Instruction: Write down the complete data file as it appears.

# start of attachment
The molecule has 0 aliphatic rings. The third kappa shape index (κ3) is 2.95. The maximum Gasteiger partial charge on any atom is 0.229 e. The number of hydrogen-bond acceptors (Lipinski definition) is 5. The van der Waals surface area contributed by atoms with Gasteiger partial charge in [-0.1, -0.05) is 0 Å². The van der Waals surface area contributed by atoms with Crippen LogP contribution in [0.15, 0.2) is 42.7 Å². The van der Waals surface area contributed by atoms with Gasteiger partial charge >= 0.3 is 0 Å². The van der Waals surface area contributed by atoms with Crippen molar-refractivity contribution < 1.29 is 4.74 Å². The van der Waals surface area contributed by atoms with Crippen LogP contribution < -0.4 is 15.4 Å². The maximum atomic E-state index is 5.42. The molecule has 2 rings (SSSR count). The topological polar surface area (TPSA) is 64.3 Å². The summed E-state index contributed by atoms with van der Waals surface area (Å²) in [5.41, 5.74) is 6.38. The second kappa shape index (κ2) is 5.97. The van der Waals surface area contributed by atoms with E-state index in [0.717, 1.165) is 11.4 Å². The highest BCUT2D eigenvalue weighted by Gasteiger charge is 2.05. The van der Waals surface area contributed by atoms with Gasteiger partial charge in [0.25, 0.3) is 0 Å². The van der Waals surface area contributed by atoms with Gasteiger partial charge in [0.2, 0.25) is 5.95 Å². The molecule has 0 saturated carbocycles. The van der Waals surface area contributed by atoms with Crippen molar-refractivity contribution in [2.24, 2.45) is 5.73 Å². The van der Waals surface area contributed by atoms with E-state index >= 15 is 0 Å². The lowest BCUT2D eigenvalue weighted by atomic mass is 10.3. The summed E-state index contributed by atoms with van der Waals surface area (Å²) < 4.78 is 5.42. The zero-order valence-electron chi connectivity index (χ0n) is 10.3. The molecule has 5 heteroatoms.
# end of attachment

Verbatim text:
The molecule has 0 aliphatic rings. The third kappa shape index (κ3) is 2.95. The maximum Gasteiger partial charge on any atom is 0.229 e. The number of hydrogen-bond acceptors (Lipinski definition) is 5. The van der Waals surface area contributed by atoms with Gasteiger partial charge in [-0.1, -0.05) is 0 Å². The van der Waals surface area contributed by atoms with Crippen LogP contribution in [0.15, 0.2) is 42.7 Å². The van der Waals surface area contributed by atoms with Gasteiger partial charge >= 0.3 is 0 Å². The van der Waals surface area contributed by atoms with Crippen molar-refractivity contribution < 1.29 is 4.74 Å². The van der Waals surface area contributed by atoms with Crippen LogP contribution < -0.4 is 15.4 Å². The maximum atomic E-state index is 5.42. The molecule has 2 rings (SSSR count). The topological polar surface area (TPSA) is 64.3 Å². The summed E-state index contributed by atoms with van der Waals surface area (Å²) in [5.41, 5.74) is 6.38. The second kappa shape index (κ2) is 5.97. The van der Waals surface area contributed by atoms with E-state index in [0.717, 1.165) is 11.4 Å². The highest BCUT2D eigenvalue weighted by Gasteiger charge is 2.05. The van der Waals surface area contributed by atoms with Gasteiger partial charge in [0.25, 0.3) is 0 Å². The van der Waals surface area contributed by atoms with Gasteiger partial charge in [0.2, 0.25) is 5.95 Å². The molecule has 0 saturated carbocycles. The van der Waals surface area contributed by atoms with Crippen molar-refractivity contribution in [2.24, 2.45) is 5.73 Å². The van der Waals surface area contributed by atoms with E-state index >= 15 is 0 Å². The lowest BCUT2D eigenvalue weighted by atomic mass is 10.3. The summed E-state index contributed by atoms with van der Waals surface area (Å²) < 4.78 is 5.42. The zero-order valence-electron chi connectivity index (χ0n) is 10.3. The molecule has 5 heteroatoms.